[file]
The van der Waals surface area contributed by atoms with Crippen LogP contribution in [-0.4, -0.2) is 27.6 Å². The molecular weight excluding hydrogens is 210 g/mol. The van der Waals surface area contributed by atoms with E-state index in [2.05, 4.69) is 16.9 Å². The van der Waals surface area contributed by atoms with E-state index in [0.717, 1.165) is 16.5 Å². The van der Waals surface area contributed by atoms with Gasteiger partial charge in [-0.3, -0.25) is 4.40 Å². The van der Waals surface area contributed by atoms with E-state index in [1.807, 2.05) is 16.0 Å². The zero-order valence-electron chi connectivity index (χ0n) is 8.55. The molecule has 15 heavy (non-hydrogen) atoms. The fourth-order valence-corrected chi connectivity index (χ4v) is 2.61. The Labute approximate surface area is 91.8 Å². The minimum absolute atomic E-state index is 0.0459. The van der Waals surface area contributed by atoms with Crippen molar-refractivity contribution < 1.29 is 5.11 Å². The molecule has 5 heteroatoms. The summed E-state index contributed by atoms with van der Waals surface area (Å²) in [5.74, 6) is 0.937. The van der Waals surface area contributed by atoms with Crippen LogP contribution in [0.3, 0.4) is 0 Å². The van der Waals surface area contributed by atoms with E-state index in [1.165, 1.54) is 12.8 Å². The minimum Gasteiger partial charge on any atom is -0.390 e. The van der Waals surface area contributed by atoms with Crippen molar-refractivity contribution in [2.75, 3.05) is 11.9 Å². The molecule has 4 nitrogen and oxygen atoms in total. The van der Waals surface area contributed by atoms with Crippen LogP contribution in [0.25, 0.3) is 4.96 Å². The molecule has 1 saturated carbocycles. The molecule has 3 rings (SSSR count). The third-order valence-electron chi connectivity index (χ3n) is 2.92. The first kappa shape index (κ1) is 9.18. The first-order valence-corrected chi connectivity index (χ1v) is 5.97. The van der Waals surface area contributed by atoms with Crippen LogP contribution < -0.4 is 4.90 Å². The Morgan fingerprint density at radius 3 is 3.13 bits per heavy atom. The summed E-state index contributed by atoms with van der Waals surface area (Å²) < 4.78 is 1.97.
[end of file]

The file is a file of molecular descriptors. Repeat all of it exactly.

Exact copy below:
The van der Waals surface area contributed by atoms with Crippen LogP contribution in [-0.4, -0.2) is 27.6 Å². The molecular weight excluding hydrogens is 210 g/mol. The van der Waals surface area contributed by atoms with E-state index in [2.05, 4.69) is 16.9 Å². The van der Waals surface area contributed by atoms with E-state index in [0.717, 1.165) is 16.5 Å². The van der Waals surface area contributed by atoms with Gasteiger partial charge in [-0.3, -0.25) is 4.40 Å². The van der Waals surface area contributed by atoms with E-state index in [1.807, 2.05) is 16.0 Å². The zero-order valence-electron chi connectivity index (χ0n) is 8.55. The molecule has 15 heavy (non-hydrogen) atoms. The fourth-order valence-corrected chi connectivity index (χ4v) is 2.61. The Labute approximate surface area is 91.8 Å². The minimum absolute atomic E-state index is 0.0459. The van der Waals surface area contributed by atoms with Crippen molar-refractivity contribution < 1.29 is 5.11 Å². The molecule has 5 heteroatoms. The summed E-state index contributed by atoms with van der Waals surface area (Å²) in [5.74, 6) is 0.937. The van der Waals surface area contributed by atoms with Crippen LogP contribution in [0.3, 0.4) is 0 Å². The van der Waals surface area contributed by atoms with E-state index in [1.165, 1.54) is 12.8 Å². The minimum Gasteiger partial charge on any atom is -0.390 e. The van der Waals surface area contributed by atoms with Crippen molar-refractivity contribution in [2.75, 3.05) is 11.9 Å². The molecule has 4 nitrogen and oxygen atoms in total. The van der Waals surface area contributed by atoms with Crippen LogP contribution in [0.25, 0.3) is 4.96 Å². The molecule has 1 saturated carbocycles. The molecule has 3 rings (SSSR count). The third-order valence-electron chi connectivity index (χ3n) is 2.92. The first kappa shape index (κ1) is 9.18. The first-order valence-corrected chi connectivity index (χ1v) is 5.97. The van der Waals surface area contributed by atoms with Crippen LogP contribution < -0.4 is 4.90 Å². The Morgan fingerprint density at radius 3 is 3.13 bits per heavy atom. The summed E-state index contributed by atoms with van der Waals surface area (Å²) < 4.78 is 1.97.